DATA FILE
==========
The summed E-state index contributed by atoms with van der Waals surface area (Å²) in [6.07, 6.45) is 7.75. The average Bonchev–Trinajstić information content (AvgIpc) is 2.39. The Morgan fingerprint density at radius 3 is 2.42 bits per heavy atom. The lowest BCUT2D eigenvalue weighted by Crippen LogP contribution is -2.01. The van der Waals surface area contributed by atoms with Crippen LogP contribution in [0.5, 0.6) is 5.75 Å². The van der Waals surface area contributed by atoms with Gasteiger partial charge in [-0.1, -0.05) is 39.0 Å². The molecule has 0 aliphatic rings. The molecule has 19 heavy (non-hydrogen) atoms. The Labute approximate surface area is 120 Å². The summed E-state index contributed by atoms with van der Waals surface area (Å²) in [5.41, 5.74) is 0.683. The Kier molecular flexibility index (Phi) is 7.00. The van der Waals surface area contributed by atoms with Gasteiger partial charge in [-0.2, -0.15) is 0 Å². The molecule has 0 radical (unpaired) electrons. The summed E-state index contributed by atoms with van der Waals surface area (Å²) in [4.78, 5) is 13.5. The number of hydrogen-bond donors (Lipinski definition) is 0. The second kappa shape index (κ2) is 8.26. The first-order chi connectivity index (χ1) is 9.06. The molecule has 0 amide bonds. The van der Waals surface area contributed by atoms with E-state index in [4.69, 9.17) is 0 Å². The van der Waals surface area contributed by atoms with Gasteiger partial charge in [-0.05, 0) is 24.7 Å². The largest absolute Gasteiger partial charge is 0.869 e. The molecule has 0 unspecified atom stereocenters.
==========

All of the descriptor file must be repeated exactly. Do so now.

The summed E-state index contributed by atoms with van der Waals surface area (Å²) in [6.07, 6.45) is 7.75. The average Bonchev–Trinajstić information content (AvgIpc) is 2.39. The Morgan fingerprint density at radius 3 is 2.42 bits per heavy atom. The lowest BCUT2D eigenvalue weighted by Crippen LogP contribution is -2.01. The van der Waals surface area contributed by atoms with Crippen LogP contribution in [0.5, 0.6) is 5.75 Å². The van der Waals surface area contributed by atoms with Gasteiger partial charge in [-0.1, -0.05) is 39.0 Å². The molecule has 0 aliphatic rings. The molecule has 19 heavy (non-hydrogen) atoms. The Labute approximate surface area is 120 Å². The summed E-state index contributed by atoms with van der Waals surface area (Å²) in [5.41, 5.74) is 0.683. The Kier molecular flexibility index (Phi) is 7.00. The van der Waals surface area contributed by atoms with Gasteiger partial charge in [-0.2, -0.15) is 0 Å². The molecule has 0 radical (unpaired) electrons. The summed E-state index contributed by atoms with van der Waals surface area (Å²) in [4.78, 5) is 13.5. The number of hydrogen-bond donors (Lipinski definition) is 0. The second kappa shape index (κ2) is 8.26. The first-order chi connectivity index (χ1) is 9.06. The molecule has 0 amide bonds. The van der Waals surface area contributed by atoms with E-state index in [4.69, 9.17) is 0 Å². The van der Waals surface area contributed by atoms with Gasteiger partial charge in [-0.05, 0) is 24.7 Å². The largest absolute Gasteiger partial charge is 0.869 e. The molecule has 0 unspecified atom stereocenters.